Loadshedding in South Africa has been devastating for both private citizens and businesses alike and the negative effects can’t be understated. This creates a logistics headache for distribution centres wishing to keep the lights on and operating as normal.
Distribution centres can range from average energy consumption rates for normal distribution centres to a high energy consumption rate for distribution centres that require refrigeration or other specialised storage requirements.
This creates such an issue because according to Meteor Space, the average non-refrigerated warehouse consumes 6.1 kilowatt-hours (kWh), and according to ASIdoors this figure jumps to 25 kWh per square foot of refrigeration per year in the case of refrigerated distribution centres. In this article, we will look at what measure’s distribution centres can take to keep the lights on and keep business flowing within their walls.
The energy solution will depend on a few important factors
Before choosing what type of solution fits your DCs best, it’s important to consider following four elements and take them into account when looking at power solutions.
- Your rate of power consumption.
- The size of your DCs.
- The location of DCs.
- The type of DCs.
This list will help us determine, what size and type of backup power solution your distribution centres will require and if your warehouse has the size to make certain systems viable such as solar which work well over a large surface area.
Finally, the specific type of DC will allow us to determine whether generators are a viable solution i.e., if your DC has special storage conditions such as refrigeration which will require a higher maximum power output.
Main backup power options for distribution centres
Generators – traditionally – have the advantage of a higher maximum power output over an option such as inverters. The downside of this however is that the cost viability of using generators as a backup system is largely linked to the price of the fuel they use to run.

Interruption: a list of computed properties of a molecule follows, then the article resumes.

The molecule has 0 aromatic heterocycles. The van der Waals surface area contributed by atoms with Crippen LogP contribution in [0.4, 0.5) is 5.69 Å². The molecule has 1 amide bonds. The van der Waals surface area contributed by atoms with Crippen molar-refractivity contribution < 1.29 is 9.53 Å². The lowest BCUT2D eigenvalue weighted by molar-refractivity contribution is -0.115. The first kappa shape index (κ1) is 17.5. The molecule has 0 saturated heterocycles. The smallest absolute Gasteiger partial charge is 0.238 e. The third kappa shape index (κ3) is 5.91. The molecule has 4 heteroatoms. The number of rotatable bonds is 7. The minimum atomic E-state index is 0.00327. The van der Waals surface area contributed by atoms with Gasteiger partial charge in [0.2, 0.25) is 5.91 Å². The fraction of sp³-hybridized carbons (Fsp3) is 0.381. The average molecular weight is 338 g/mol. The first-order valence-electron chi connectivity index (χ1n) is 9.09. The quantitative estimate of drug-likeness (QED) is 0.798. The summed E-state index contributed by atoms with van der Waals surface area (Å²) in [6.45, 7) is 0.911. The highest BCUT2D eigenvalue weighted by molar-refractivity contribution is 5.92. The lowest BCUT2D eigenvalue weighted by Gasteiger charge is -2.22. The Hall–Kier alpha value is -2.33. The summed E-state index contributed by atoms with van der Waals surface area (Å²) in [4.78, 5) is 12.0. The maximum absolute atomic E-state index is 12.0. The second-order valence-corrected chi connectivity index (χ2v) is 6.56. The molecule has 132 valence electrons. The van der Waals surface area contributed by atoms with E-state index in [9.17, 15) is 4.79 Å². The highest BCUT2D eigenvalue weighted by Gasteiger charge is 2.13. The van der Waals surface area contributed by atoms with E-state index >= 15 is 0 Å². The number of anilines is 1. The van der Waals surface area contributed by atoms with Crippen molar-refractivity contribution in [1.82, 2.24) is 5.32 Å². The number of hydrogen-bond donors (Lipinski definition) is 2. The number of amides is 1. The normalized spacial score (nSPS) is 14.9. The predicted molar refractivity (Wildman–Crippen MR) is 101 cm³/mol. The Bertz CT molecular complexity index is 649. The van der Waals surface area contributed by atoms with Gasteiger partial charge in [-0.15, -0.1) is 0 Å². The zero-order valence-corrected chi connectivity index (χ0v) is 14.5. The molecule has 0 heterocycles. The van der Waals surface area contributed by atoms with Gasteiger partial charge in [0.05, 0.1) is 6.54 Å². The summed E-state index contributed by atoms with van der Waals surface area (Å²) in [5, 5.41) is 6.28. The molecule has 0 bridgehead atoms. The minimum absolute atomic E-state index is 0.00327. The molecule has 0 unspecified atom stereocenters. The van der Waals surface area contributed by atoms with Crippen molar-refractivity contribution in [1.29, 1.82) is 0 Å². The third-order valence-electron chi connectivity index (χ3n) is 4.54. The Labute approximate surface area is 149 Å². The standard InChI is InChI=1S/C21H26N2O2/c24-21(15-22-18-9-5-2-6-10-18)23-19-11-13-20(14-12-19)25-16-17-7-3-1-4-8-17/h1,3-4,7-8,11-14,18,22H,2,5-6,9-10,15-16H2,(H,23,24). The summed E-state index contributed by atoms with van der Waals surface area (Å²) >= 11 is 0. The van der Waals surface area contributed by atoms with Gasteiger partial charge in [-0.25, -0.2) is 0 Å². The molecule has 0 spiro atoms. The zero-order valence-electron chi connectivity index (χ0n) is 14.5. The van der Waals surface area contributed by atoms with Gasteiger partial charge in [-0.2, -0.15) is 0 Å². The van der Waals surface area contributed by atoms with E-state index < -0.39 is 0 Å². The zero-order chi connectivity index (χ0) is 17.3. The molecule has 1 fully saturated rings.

While useful in the context of distribution centres which require larger quantities of electricity, generators can be extremely loud and in addition, they must be run in a well-ventilated area due to the fumes they emit.
Solar energy and batteries
Solar is one of the ideal energy alternatives for distribution centres, this is because of the open and unobstructed nature of most distribution warehouse rooftops providing a large surface area for solar panels to be placed.
Additionally, solar systems have another advantage which is their ability to generate their own electricity, which in times of stable power supply can be used in place of, or to supplement the draw of power from the national grid – effectively lowering operating costs.
While the upfront costs of installing solar systems and batteries are generally higher than a generator solution, the long-term benefits of lowering operating costs are a factor to consider with this backup solution.
While inverters cannot output the large quantity of electricity that generators can and don’t have the self-generating advantages of solar energy, they can be used in areas generators cannot, such as indoor areas as inverters don’t generate fumes.
Additionally, inverters can be used in combination with solar panels, where the solar panels charge the inverter instead of the inverter being charged through the grid for later use.
These systems are normally referred to as hybrid systems functioning by charging off the mains as well as a solar source.
Inverters also have the benefit of having a quick switch over time meaning a short downtime between the time the electricity goes off and the time it takes the inverter to restore the flow of electricity.
In the context of distribution centres this not only prevents systems from needing to perform a full restart as power is restored in as quickly as 300 milliseconds.
Inverters also assist in preventing power surges from reaching and damaging the main systems within the distribution centres as power can be fed through the inverters batteries rather than directly from the grid to the various devices within the distribution warehouse effectively creating a barrier between surges and your devices.
Each of these solutions has different benefits and downsides however choosing the right one for your distribution warehouse is vital given the unreliable state of the electrical grid in South Africa. The long-term power savings for your distribution centre are also important to consider, as options such as solar can significantly lower operational costs.
The Five Best Types of Garage Doors for Warehouses in South Africa
Navigating the vast world of warehouse garage doors in South Africa’s rich and diverse landscape isn’t just about picking the strongest or the fastest. It’s about understanding local nuances, from our dynamic weather patterns to regional concerns. Here’s a down-to-earth guide to picking the right garage door for your warehouse in South Africa.